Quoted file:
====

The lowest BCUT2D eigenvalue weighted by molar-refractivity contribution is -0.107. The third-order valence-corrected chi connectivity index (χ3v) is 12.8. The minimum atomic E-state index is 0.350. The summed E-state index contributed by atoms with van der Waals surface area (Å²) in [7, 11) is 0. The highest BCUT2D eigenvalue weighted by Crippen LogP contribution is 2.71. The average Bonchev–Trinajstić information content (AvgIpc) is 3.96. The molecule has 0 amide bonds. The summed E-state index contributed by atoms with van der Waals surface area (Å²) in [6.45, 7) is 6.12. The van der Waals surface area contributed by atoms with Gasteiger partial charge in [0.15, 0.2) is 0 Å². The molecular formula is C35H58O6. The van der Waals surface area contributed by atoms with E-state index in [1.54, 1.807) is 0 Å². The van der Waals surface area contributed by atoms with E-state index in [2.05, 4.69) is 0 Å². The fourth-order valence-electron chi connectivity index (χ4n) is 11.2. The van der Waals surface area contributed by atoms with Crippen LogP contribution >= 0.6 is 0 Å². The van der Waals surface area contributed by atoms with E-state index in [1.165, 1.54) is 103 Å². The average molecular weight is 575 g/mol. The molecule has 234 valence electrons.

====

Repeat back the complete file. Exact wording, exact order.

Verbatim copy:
The lowest BCUT2D eigenvalue weighted by molar-refractivity contribution is -0.107. The third-order valence-corrected chi connectivity index (χ3v) is 12.8. The minimum atomic E-state index is 0.350. The summed E-state index contributed by atoms with van der Waals surface area (Å²) in [7, 11) is 0. The highest BCUT2D eigenvalue weighted by Crippen LogP contribution is 2.71. The average Bonchev–Trinajstić information content (AvgIpc) is 3.96. The molecule has 0 amide bonds. The summed E-state index contributed by atoms with van der Waals surface area (Å²) in [6.45, 7) is 6.12. The van der Waals surface area contributed by atoms with Gasteiger partial charge in [0.15, 0.2) is 0 Å². The molecular formula is C35H58O6. The van der Waals surface area contributed by atoms with E-state index in [1.54, 1.807) is 0 Å². The van der Waals surface area contributed by atoms with E-state index in [2.05, 4.69) is 0 Å². The fourth-order valence-electron chi connectivity index (χ4n) is 11.2. The van der Waals surface area contributed by atoms with Crippen LogP contribution >= 0.6 is 0 Å². The van der Waals surface area contributed by atoms with E-state index in [1.165, 1.54) is 103 Å². The average molecular weight is 575 g/mol. The molecule has 234 valence electrons.